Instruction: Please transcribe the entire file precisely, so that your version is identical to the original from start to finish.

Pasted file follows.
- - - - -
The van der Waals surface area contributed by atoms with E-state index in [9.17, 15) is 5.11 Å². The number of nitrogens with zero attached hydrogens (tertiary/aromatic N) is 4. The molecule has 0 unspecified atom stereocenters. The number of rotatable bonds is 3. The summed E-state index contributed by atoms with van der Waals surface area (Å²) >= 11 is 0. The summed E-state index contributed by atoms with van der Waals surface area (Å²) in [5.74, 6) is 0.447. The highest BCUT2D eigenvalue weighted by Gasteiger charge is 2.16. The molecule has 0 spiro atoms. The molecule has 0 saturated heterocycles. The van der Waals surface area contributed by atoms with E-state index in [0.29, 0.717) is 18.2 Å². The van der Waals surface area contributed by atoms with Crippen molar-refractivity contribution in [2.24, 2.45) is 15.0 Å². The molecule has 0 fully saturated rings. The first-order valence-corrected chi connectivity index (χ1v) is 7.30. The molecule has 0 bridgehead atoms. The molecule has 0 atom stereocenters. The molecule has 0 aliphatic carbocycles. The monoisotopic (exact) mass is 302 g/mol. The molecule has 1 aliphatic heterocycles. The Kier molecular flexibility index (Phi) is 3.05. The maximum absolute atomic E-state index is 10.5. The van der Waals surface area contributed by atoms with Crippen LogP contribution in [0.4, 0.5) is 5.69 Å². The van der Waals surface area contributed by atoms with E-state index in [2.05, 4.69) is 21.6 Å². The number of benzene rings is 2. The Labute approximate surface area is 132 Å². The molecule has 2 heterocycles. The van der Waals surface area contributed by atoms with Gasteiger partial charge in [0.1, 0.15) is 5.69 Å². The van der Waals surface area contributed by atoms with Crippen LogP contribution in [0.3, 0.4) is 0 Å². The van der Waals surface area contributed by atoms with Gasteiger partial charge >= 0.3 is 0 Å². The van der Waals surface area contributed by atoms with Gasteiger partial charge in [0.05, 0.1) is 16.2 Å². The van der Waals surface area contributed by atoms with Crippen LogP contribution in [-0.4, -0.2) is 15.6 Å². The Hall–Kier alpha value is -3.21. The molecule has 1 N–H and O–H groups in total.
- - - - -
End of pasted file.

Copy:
The van der Waals surface area contributed by atoms with E-state index in [9.17, 15) is 5.11 Å². The number of nitrogens with zero attached hydrogens (tertiary/aromatic N) is 4. The molecule has 0 unspecified atom stereocenters. The number of rotatable bonds is 3. The summed E-state index contributed by atoms with van der Waals surface area (Å²) >= 11 is 0. The summed E-state index contributed by atoms with van der Waals surface area (Å²) in [5.74, 6) is 0.447. The highest BCUT2D eigenvalue weighted by Gasteiger charge is 2.16. The molecule has 0 spiro atoms. The molecule has 0 saturated heterocycles. The van der Waals surface area contributed by atoms with E-state index in [0.29, 0.717) is 18.2 Å². The van der Waals surface area contributed by atoms with Crippen molar-refractivity contribution in [2.24, 2.45) is 15.0 Å². The molecule has 0 fully saturated rings. The first-order valence-corrected chi connectivity index (χ1v) is 7.30. The molecule has 0 bridgehead atoms. The molecule has 0 atom stereocenters. The molecule has 0 aliphatic carbocycles. The monoisotopic (exact) mass is 302 g/mol. The molecule has 1 aliphatic heterocycles. The Kier molecular flexibility index (Phi) is 3.05. The maximum absolute atomic E-state index is 10.5. The van der Waals surface area contributed by atoms with Crippen LogP contribution in [0.4, 0.5) is 5.69 Å². The van der Waals surface area contributed by atoms with E-state index in [2.05, 4.69) is 21.6 Å². The number of benzene rings is 2. The Labute approximate surface area is 132 Å². The molecule has 2 heterocycles. The van der Waals surface area contributed by atoms with Gasteiger partial charge in [0.1, 0.15) is 5.69 Å². The van der Waals surface area contributed by atoms with Crippen LogP contribution in [0.3, 0.4) is 0 Å². The van der Waals surface area contributed by atoms with Gasteiger partial charge >= 0.3 is 0 Å². The van der Waals surface area contributed by atoms with Gasteiger partial charge in [0.05, 0.1) is 16.2 Å². The van der Waals surface area contributed by atoms with Crippen LogP contribution in [-0.4, -0.2) is 15.6 Å². The Hall–Kier alpha value is -3.21. The molecule has 1 N–H and O–H groups in total.